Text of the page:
What is a sealant?
Although brushing and flossing are the best tools for cavity prevention, leftover food and bacteria can get stuck in those hard to reach places. Another tool for cavity protection is a sealant. A sealant is a thin, protective coating made of plastic bonded onto the grooves of your molars to protect teeth from acids from food, to keep cavity causing bacteria out, and to make the molars more cleansable.
Who can get sealants?
Sealants are suitable for anyone with molars and are generally recommended for 6 and 12 year molars, and for people who have deep grooves in their molars.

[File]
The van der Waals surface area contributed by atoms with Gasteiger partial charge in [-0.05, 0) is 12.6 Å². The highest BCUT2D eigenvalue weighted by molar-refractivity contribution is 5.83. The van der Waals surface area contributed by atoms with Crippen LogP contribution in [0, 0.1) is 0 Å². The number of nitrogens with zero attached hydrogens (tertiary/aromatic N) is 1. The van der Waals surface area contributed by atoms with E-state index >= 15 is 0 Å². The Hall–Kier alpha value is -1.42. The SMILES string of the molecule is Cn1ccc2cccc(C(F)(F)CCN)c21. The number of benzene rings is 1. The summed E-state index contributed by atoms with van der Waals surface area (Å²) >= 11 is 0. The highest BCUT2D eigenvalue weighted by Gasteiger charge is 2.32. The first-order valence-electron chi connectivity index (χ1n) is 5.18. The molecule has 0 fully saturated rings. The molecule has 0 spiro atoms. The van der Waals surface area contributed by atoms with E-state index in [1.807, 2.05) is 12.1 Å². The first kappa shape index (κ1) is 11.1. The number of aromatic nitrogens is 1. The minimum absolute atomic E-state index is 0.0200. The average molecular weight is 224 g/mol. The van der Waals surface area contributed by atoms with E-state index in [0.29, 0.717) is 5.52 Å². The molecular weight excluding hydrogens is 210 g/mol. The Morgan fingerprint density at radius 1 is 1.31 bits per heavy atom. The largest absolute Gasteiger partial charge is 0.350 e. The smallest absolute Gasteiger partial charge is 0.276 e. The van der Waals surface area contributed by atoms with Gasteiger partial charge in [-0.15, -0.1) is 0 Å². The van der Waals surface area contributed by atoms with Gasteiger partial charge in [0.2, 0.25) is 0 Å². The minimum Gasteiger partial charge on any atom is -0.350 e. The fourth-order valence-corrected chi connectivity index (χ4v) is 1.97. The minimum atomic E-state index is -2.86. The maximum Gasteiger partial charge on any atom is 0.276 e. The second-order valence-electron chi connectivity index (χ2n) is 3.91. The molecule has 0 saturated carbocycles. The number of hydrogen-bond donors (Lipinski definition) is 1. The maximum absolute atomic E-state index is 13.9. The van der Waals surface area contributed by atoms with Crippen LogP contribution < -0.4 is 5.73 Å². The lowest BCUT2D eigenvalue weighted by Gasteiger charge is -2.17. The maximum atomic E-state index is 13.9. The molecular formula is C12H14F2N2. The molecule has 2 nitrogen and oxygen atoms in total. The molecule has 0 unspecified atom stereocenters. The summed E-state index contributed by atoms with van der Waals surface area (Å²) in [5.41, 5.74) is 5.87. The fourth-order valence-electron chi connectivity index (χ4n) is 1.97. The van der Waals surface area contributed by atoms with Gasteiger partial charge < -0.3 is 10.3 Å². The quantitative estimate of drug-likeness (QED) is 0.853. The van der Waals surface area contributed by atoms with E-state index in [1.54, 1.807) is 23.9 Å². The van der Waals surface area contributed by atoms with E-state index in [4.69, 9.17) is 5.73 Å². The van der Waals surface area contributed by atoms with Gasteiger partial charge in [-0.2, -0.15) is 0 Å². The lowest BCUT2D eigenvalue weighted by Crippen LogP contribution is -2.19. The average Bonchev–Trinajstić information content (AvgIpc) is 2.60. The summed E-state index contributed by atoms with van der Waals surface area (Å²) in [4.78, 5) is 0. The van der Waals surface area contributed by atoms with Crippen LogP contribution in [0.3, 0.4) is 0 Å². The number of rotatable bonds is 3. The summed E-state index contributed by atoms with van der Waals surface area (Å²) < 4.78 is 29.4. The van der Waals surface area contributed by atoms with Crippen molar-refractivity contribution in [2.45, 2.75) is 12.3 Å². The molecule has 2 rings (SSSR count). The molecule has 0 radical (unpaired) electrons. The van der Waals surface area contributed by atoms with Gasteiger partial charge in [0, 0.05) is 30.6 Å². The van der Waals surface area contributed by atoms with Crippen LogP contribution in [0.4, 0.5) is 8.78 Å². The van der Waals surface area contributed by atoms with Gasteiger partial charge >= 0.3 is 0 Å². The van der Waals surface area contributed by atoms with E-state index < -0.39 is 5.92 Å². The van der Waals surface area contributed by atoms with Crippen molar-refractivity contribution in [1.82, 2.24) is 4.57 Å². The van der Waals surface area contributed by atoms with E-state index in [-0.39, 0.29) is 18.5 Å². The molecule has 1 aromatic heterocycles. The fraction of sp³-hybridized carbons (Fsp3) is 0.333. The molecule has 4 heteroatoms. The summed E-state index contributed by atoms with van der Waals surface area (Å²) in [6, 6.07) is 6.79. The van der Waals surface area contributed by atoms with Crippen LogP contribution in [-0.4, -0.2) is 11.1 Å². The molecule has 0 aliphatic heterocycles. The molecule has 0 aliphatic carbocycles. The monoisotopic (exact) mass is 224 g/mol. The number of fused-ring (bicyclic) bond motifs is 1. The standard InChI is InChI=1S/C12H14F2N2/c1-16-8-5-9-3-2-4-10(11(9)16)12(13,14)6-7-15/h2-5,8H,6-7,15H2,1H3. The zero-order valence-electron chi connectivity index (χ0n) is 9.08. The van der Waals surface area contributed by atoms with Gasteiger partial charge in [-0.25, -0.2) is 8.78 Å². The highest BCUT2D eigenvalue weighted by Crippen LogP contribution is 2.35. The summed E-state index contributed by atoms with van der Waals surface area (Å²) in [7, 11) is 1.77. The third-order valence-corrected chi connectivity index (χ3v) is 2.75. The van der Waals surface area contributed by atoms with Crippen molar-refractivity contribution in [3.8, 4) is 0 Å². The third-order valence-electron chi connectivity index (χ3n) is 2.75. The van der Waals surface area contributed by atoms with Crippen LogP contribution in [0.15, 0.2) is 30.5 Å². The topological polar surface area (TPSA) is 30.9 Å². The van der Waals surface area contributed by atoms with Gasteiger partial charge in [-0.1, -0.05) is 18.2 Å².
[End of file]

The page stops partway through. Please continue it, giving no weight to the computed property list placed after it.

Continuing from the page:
Children, teens, and adults are all eligible for sealants.
If you’re worried about cavity prevention, ask your dentist if sealants are the right choice for you.
How long does the treatment take?
Usually getting a sealant takes a single appointment. The process takes three steps:
- Tooth preparation. Your tooth is cleaned to make sure any food leftover or plaque is removed. Then, your tooth is etched to create a better surface for the sealant to bond.
- Sealant application. The sealant is applied to the tooth with a brush, then a self-curing UV light is used to bond the sealant to the tooth.
- Evaluation. Your dentist will then ensure that you have an even bite after the sealant application and make adjustments if necessary.